• Drive along Illuka Road, through Woombah, over the Esk River Bridge for 13km, then follow the signs to Bundjalung National Park and Woody Head campground.

Keys can be collected from Woody Head campground office between 2pm and 5pm. Call Woody Head on (02) 6646 6134 during office hours to arrange late key collection.

Road quality

  • Sealed roads

Vehicle access

  • 2WD vehicles

Weather restrictions

  • All weather

Parking

Parking is available at your cottage or cabin.

Best times to visit

There are lots of great things waiting for you in Bundjalung National Park. Here are some of the highlights.

Spring

Head to Iluka Bluff for a spectacular coastal view of the park, beaches and the mouth of the river – keep your eyes peeled for whales on their return migration.

Winter

Escape to the wintersun for a family camping holiday, it should still be warm enough for a swim so remember to bring your cozzie.

Weather, temperature and rainfall

Summer temperature

Average

20°C and 26°C

Highest recorded

42.5°C

Winter temperature

Average

12°C and 21°C

Lowest recorded

2.7°C

Rainfall

Wettest month

Between January and March

Driest month

Between August and October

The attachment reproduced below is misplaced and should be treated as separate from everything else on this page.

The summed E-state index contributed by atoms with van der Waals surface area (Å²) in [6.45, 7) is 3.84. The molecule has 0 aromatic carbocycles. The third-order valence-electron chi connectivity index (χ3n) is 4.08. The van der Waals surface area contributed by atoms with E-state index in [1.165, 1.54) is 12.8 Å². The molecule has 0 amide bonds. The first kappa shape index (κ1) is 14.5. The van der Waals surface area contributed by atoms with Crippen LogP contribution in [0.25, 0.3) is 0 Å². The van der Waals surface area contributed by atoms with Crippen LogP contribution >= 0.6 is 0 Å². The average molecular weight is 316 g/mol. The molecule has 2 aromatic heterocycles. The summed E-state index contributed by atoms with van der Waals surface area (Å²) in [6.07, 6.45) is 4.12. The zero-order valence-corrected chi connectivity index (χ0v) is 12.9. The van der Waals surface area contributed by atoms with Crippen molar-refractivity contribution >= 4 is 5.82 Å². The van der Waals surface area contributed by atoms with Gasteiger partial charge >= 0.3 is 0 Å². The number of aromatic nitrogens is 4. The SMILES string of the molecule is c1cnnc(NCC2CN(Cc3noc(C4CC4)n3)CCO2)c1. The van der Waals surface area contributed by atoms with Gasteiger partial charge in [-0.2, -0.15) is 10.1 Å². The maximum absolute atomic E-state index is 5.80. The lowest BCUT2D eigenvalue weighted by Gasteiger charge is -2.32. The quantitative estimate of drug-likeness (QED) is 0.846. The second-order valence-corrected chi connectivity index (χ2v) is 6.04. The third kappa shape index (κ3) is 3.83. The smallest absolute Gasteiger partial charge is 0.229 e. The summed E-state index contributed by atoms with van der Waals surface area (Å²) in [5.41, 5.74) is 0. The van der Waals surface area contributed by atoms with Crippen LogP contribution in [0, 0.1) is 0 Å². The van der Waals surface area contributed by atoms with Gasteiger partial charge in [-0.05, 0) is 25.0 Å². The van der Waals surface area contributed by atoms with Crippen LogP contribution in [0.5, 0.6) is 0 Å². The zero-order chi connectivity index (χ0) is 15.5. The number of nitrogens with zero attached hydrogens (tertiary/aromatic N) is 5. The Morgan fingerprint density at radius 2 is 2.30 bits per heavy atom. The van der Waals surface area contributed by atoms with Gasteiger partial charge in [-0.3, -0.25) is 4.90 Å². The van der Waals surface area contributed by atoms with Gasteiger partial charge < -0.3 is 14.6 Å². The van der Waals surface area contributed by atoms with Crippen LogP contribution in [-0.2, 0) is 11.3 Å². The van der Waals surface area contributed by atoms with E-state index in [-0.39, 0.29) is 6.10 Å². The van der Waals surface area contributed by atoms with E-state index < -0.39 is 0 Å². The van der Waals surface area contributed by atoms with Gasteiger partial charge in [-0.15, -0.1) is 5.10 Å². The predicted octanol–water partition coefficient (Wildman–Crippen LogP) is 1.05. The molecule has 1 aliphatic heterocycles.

Facilities

  • There are 5 cottages and 2 cabins.
  • All cottages and cabins are fully furnished, and include gas stove/oven, fridge, kettle and crockery/cutlery.
  • Some cottages and cabins have private bathroom amenities and/or a television.
  • A list of all facilities in your cottage or cabin will be provided in your booking confirmation.
  • There's no DVD, stereo, heating or laundry facilities.
  • Guests can also use the facilities available in Woody Head campground.
  • Hammonds Cottage: Sleeps up to 6 guests. Two bedrooms: 2 x double, 1 x single bunk bed. No bathroom facilities.
  • Cabins 2A and 2B: Sleeps up to 5 guests each. Each has 1 bedroom: 1 x double, 1 x single bunk bed with trundle. No bathroom facilities.
  • Cottage 3: Sleeps up to 4 guests. One bedroom: 1 x double, 1 x single bunk bed. There is a wheelchair-accessible bathroom.
  • Cottages 4 and 5: Sleeps up to 6 guests each. Each has 2 bedrooms: 1 x queen, 1 x double, 1 x single bunk bed. Each has bathroom facilities and a television.
  • Cottage 6: Sleeps up to 6 guests. Two bedrooms: 1 x queen, 1 x double, 1 x single bunk bed. There is a wheelchair-accessible bathroom and a television.
  • Please ensure you leave your cottage/cabin clean and tidy with all kitchen items washed up and put away. Additional fees may be charged for any unreasonable cleaning required or missing/broken items.

Amenities

  • Two amenity blocks with hot showers ($1 coin for 4 minutes) and flush toilets are located close to the cottages and cabins.

Drinking water

  • Town drinking water is available in all cottages and cabins.

Showers

  • Showers in amenities block are $1 for 4 minutes.

Electric power

  • All cottages and cabins have power.

Maps and downloads

Safety messages

Beach safety

Beaches in this park are not patrolled, and can sometimes have strong rips and currents. These beach safety tips will help you and your family stay safe in the water.

Fishing safety

Fishing from a boat, the beach or by the river is a popular activity for many national park visitors. If you’re planning a day out fishing, check out these fishing safety tips.